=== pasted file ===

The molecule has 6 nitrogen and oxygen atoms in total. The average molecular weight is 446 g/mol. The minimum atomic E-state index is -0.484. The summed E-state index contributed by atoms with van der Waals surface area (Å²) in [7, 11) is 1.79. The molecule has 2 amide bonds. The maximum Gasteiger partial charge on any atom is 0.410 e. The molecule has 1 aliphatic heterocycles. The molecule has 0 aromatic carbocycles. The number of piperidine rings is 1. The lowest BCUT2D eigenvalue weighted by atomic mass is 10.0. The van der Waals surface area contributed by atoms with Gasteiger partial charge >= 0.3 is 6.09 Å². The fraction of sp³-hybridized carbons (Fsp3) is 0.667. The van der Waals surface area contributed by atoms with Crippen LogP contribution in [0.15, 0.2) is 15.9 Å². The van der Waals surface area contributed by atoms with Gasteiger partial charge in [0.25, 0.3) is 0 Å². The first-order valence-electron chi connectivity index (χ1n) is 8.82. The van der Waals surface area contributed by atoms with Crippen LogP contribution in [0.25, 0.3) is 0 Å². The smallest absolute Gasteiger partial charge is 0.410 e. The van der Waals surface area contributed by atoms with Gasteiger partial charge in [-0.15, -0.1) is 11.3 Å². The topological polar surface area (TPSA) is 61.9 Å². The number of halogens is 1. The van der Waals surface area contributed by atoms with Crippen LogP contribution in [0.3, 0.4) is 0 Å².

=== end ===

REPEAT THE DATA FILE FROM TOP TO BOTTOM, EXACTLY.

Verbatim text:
The molecule has 6 nitrogen and oxygen atoms in total. The average molecular weight is 446 g/mol. The minimum atomic E-state index is -0.484. The summed E-state index contributed by atoms with van der Waals surface area (Å²) in [7, 11) is 1.79. The molecule has 2 amide bonds. The maximum Gasteiger partial charge on any atom is 0.410 e. The molecule has 1 aliphatic heterocycles. The molecule has 0 aromatic carbocycles. The number of piperidine rings is 1. The lowest BCUT2D eigenvalue weighted by atomic mass is 10.0. The van der Waals surface area contributed by atoms with Gasteiger partial charge >= 0.3 is 6.09 Å². The fraction of sp³-hybridized carbons (Fsp3) is 0.667. The van der Waals surface area contributed by atoms with Crippen LogP contribution in [0.15, 0.2) is 15.9 Å². The van der Waals surface area contributed by atoms with Gasteiger partial charge in [0.25, 0.3) is 0 Å². The first-order valence-electron chi connectivity index (χ1n) is 8.82. The van der Waals surface area contributed by atoms with Crippen LogP contribution in [0.25, 0.3) is 0 Å². The smallest absolute Gasteiger partial charge is 0.410 e. The van der Waals surface area contributed by atoms with Gasteiger partial charge in [-0.15, -0.1) is 11.3 Å². The topological polar surface area (TPSA) is 61.9 Å². The number of halogens is 1. The van der Waals surface area contributed by atoms with Crippen LogP contribution in [0.3, 0.4) is 0 Å².